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How Globalization Undermined the Case for Western Values

The West has long ignored its own values in trading with foreign countries; that can and should change post-COVID.

“Go into the Exchange in London, that place more venerable than many a court, and you will see representatives of all the nations assembled there for the profit of mankind. There the Jew, the Mahometan, and the Christian deal with one another as if they were of the same religion, and reserve the name of infidel for those who go bankrupt.” — Voltaire (1734)

The words expressed by Voltaire above have been the modus operandi of so-called neo-liberal economics since at least the 1980s. In the Cold War era, free markets and free societies were thought to be indissolubly bounded. Voltaire is perhaps most famous for advocating religious toleration, but here he speaks of economic toleration as a universal good; the unimpeded pursuit of profit, be it with Jews, Muslims, or Christians, was to Voltaire a sign of economic enlightenment and societal harmony. In Wealth of Nations (1776), Adam Smith would similarly argue against the guilds and state monopolies of trade that dominated the mercantile colonial trading policies of state capitalism. The British and the Dutch East India Companies, for instance, monopolized the trade in spices with Southeast Asia; competition was simply not allowed. In this context, allowing for free trade was indeed enlightened. Instead of blessing from government—the privileged redoubt of an oligarchic few–competition and innovation would drive commerce. And what does our globalized economy look like today, but the picture painted by Voltaire of economic mulitculturalism? Saudi oil sheikhs with penthouses in London, Chinese firms investing in America and vice-versa. Profit and market-capitalization truly is the religion of the world!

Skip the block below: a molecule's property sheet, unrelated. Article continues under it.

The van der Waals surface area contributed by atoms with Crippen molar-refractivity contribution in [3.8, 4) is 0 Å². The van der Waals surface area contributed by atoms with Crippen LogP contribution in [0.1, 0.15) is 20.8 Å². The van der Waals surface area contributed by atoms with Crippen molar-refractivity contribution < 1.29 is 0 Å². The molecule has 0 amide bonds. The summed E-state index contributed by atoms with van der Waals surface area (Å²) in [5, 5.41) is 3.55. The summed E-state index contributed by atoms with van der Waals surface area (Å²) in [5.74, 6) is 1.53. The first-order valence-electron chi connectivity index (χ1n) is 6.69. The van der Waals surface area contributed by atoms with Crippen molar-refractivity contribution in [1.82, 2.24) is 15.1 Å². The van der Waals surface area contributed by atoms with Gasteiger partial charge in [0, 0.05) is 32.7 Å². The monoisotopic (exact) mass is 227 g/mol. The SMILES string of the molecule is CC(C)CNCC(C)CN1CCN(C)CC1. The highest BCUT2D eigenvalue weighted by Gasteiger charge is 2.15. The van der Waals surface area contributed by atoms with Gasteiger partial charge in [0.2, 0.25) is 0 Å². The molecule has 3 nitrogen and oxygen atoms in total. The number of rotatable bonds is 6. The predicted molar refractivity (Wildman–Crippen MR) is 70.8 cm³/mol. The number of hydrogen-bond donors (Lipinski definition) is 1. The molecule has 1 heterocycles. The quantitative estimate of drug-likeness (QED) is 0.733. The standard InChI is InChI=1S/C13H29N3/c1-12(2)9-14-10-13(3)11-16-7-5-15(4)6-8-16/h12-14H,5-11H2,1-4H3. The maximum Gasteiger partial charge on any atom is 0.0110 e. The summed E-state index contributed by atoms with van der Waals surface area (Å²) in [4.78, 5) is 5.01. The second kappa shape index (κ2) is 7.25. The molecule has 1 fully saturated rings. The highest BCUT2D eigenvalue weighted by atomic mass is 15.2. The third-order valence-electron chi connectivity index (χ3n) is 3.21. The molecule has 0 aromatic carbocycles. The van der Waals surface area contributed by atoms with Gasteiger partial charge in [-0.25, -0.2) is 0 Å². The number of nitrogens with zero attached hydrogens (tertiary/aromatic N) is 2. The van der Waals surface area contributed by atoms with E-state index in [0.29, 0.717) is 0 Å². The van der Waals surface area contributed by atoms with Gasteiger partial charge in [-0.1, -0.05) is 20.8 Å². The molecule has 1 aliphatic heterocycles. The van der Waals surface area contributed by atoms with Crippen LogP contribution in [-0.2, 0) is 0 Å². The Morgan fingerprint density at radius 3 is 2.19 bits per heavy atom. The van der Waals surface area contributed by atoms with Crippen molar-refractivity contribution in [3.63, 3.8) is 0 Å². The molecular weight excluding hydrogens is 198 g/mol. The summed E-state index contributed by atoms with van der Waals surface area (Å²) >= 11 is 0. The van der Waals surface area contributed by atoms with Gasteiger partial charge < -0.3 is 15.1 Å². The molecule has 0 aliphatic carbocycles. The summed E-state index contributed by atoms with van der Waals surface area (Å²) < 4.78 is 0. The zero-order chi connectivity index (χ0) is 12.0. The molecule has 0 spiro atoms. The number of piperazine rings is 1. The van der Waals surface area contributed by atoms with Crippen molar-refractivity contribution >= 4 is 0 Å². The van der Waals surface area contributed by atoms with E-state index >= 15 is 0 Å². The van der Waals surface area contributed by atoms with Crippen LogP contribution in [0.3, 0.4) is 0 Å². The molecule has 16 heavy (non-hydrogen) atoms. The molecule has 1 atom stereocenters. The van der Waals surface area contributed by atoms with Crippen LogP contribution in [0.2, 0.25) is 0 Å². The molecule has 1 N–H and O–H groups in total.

But something happened in between the era in which Voltaire wrote and the one in which we now live. Rather, many things happened. Voltaire and Smith wrote in an age of monarchy and largely agrarian economies. In the ensuing century, the Industrial Revolution gave rise to massive cities, urbanization, and, finally democratization. A labor movement that was initially suppressed in 19th Century Europe eventually flowered and extracted major concessions from factory owners and government alike: the right to unionize and negotiate contracts and working conditions, and eventually the right to vote (universal male suffrage). Protestant and Catholic national leaders alike spoke of the Christian duty of the state to protect the most vulnerable; the heretofore reactionary Catholic Church attempted to make peace with the industrial economy with the encyclical Rerum Novarum, which advocated for capitalism with a human face. After many trials and travails—including WWI, the Great Depression, and WWII—the Western world seemed to reach a new Golden Age. Capitalism and labor rights, profit and the Christian duty to fellow man, coalesced in an economic miracle of sustained postwar growth that lasted for twenty years. The middle class grew at an unprecedented rate, labor union membership was high and profits were not damaged as a result.

The oil shocks and stagflation of the 1970s undid this postwar economic consensus, for better or for worse. Reagan and Thatcher, in pursuit of elusive domestic economic growth AND defeat of the Soviet menace, re-moralized the economy along the lines of Voltaire and Adam Smith—business, entrepreneurship, free enterprise became values in themselves again. The job creators, who spoke the universal language of commerce, would once again be the bearers of enlightenment that Voltaire had envisioned at the London Exchange. A world of free markets would inexorably lead to a world of free societies. Classical liberal economics—property rights, freedom of trade and of the seas—would give way to classical liberal political values in the countries in which the former prevailed. How could wealth creation not also create the wealth of mind that was freedom of speech, religious toleration, and natural rights?